Acer pseudoplatanus, known as the sycamore in the UK and the sycamore maple in the US, is a flowering plant species in the soapberry and lychee family Sapindaceae. It is a large deciduous, broad-leaved tree, tolerant of wind and coastal exposure.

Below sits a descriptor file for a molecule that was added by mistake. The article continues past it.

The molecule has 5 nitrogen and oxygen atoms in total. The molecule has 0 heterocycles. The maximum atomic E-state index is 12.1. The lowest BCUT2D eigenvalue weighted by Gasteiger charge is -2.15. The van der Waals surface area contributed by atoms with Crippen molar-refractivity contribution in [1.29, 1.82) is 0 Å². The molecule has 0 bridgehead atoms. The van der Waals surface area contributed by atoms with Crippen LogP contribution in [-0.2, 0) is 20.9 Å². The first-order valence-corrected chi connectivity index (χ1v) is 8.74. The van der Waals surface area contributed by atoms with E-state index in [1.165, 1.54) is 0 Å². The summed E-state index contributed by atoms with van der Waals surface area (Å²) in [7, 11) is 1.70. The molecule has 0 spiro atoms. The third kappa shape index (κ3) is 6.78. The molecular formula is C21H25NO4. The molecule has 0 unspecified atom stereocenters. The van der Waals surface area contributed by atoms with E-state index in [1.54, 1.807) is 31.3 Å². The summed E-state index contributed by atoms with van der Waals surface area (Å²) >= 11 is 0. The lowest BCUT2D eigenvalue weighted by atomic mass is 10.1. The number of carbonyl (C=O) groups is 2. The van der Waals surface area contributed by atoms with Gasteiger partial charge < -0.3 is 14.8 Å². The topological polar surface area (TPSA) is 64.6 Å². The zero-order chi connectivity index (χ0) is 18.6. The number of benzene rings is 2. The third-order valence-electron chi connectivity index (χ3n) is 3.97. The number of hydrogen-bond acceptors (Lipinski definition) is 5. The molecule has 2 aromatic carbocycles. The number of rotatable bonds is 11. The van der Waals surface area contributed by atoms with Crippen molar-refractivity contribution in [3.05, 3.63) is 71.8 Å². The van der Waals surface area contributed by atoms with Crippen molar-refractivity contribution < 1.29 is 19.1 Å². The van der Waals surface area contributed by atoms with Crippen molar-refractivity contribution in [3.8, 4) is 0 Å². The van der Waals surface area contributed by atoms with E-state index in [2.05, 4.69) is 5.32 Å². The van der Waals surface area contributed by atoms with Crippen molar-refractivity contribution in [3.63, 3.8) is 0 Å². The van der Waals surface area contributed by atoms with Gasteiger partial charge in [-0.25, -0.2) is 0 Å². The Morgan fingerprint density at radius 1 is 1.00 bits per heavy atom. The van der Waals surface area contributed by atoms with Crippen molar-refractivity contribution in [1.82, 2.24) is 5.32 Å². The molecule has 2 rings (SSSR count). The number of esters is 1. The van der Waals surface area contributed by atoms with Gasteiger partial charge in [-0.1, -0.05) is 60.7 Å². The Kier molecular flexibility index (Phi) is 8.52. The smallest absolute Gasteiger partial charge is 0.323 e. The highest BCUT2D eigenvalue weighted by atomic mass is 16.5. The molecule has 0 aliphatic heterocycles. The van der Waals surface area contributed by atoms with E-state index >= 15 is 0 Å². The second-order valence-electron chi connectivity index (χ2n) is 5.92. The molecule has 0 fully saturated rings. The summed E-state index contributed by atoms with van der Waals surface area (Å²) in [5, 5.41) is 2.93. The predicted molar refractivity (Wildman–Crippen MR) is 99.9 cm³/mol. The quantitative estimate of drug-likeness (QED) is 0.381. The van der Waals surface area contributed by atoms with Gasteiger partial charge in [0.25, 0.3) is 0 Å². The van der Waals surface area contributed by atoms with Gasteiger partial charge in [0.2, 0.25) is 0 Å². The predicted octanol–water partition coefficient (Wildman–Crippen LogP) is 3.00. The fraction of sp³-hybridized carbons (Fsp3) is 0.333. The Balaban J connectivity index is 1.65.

The sycamore can grow to a height of about 35 m (115 ft) and the branches form a broad, rounded crown. The bark is grey, smooth when young and later flaking in irregular patches. The leaves grow on long leafstalks and are large and palmate, with five large radiating lobes. The flowers are greenish-yellow and hang in dangling flowerheads called panicles. They produce copious amounts of pollen and nectar that are attractive to insects. The winged seeds or samaras are borne in pairs and twirl to the ground when ripe. They germinate freely in the following spring. Acer pseudoplatanus was first described by the Swedish naturalist Carl Linnaeus in his Species Plantarum in 1753.